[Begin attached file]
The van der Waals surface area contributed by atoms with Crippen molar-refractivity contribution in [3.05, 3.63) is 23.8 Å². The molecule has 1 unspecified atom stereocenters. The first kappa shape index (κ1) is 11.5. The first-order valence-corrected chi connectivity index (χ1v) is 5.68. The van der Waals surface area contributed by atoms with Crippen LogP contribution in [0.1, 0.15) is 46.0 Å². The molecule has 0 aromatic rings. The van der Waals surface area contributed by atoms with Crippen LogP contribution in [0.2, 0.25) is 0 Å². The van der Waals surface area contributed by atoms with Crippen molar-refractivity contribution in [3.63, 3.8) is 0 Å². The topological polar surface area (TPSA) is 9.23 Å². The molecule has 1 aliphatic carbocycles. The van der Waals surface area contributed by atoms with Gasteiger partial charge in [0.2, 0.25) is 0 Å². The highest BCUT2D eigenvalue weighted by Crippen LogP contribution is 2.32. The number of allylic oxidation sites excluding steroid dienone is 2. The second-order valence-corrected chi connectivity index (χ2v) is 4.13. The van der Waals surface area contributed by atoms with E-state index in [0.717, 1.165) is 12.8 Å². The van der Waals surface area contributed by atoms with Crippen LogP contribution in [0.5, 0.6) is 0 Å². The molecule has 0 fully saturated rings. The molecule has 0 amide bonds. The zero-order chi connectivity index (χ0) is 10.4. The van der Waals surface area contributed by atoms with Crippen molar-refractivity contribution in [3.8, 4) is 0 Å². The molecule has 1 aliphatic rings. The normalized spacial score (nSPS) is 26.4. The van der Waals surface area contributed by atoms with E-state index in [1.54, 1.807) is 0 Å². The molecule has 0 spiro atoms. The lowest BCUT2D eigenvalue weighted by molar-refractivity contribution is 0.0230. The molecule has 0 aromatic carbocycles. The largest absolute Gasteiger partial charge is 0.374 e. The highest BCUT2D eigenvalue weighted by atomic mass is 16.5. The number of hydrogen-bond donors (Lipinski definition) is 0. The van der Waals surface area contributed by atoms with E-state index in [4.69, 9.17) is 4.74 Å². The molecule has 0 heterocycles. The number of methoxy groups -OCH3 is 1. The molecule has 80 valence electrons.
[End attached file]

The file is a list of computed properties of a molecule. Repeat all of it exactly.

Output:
The van der Waals surface area contributed by atoms with Crippen molar-refractivity contribution in [3.05, 3.63) is 23.8 Å². The molecule has 1 unspecified atom stereocenters. The first kappa shape index (κ1) is 11.5. The first-order valence-corrected chi connectivity index (χ1v) is 5.68. The van der Waals surface area contributed by atoms with Crippen LogP contribution in [0.1, 0.15) is 46.0 Å². The molecule has 0 aromatic rings. The van der Waals surface area contributed by atoms with Crippen LogP contribution in [0.2, 0.25) is 0 Å². The van der Waals surface area contributed by atoms with Crippen molar-refractivity contribution in [3.63, 3.8) is 0 Å². The topological polar surface area (TPSA) is 9.23 Å². The molecule has 1 aliphatic carbocycles. The van der Waals surface area contributed by atoms with Gasteiger partial charge in [0.2, 0.25) is 0 Å². The highest BCUT2D eigenvalue weighted by Crippen LogP contribution is 2.32. The number of allylic oxidation sites excluding steroid dienone is 2. The second-order valence-corrected chi connectivity index (χ2v) is 4.13. The van der Waals surface area contributed by atoms with E-state index in [0.717, 1.165) is 12.8 Å². The van der Waals surface area contributed by atoms with Crippen LogP contribution in [0.5, 0.6) is 0 Å². The molecule has 0 fully saturated rings. The molecule has 0 amide bonds. The zero-order chi connectivity index (χ0) is 10.4. The van der Waals surface area contributed by atoms with Crippen molar-refractivity contribution in [3.8, 4) is 0 Å². The molecule has 1 aliphatic rings. The normalized spacial score (nSPS) is 26.4. The van der Waals surface area contributed by atoms with E-state index in [1.54, 1.807) is 0 Å². The molecule has 0 spiro atoms. The lowest BCUT2D eigenvalue weighted by molar-refractivity contribution is 0.0230. The molecule has 0 aromatic carbocycles. The largest absolute Gasteiger partial charge is 0.374 e. The highest BCUT2D eigenvalue weighted by atomic mass is 16.5. The number of hydrogen-bond donors (Lipinski definition) is 0. The van der Waals surface area contributed by atoms with E-state index in [4.69, 9.17) is 4.74 Å². The molecule has 0 heterocycles. The number of methoxy groups -OCH3 is 1. The molecule has 80 valence electrons.